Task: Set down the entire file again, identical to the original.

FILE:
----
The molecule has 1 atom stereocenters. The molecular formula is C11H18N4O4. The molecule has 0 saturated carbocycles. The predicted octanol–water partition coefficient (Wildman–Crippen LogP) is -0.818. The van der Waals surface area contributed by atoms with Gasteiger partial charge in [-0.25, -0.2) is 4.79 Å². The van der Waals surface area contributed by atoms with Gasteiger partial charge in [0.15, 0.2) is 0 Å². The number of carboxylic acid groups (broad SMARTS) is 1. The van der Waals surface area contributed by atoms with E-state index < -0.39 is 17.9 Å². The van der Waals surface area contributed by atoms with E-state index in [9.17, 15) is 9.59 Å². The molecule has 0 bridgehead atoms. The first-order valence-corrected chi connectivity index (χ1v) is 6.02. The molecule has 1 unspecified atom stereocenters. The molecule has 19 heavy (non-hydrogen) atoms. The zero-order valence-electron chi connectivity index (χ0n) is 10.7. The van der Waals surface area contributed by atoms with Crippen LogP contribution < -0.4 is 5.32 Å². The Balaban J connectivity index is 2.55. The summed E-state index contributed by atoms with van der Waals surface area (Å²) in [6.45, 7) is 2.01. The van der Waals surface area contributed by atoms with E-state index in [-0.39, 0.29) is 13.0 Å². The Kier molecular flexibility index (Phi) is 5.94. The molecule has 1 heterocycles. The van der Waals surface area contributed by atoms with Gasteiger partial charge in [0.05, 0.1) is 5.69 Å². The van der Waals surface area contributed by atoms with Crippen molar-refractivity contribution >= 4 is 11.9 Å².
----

The molecule has 1 atom stereocenters. The molecular formula is C11H18N4O4. The molecule has 0 saturated carbocycles. The predicted octanol–water partition coefficient (Wildman–Crippen LogP) is -0.818. The van der Waals surface area contributed by atoms with Gasteiger partial charge in [-0.25, -0.2) is 4.79 Å². The van der Waals surface area contributed by atoms with Gasteiger partial charge in [0.15, 0.2) is 0 Å². The number of carboxylic acid groups (broad SMARTS) is 1. The van der Waals surface area contributed by atoms with E-state index < -0.39 is 17.9 Å². The van der Waals surface area contributed by atoms with E-state index in [9.17, 15) is 9.59 Å². The molecule has 0 bridgehead atoms. The first-order valence-corrected chi connectivity index (χ1v) is 6.02. The molecule has 1 unspecified atom stereocenters. The molecule has 19 heavy (non-hydrogen) atoms. The zero-order valence-electron chi connectivity index (χ0n) is 10.7. The van der Waals surface area contributed by atoms with Crippen LogP contribution < -0.4 is 5.32 Å². The Balaban J connectivity index is 2.55. The summed E-state index contributed by atoms with van der Waals surface area (Å²) in [6.45, 7) is 2.01. The van der Waals surface area contributed by atoms with E-state index in [-0.39, 0.29) is 13.0 Å². The Kier molecular flexibility index (Phi) is 5.94. The molecule has 1 heterocycles. The van der Waals surface area contributed by atoms with Gasteiger partial charge in [0.05, 0.1) is 5.69 Å². The van der Waals surface area contributed by atoms with Crippen molar-refractivity contribution >= 4 is 11.9 Å².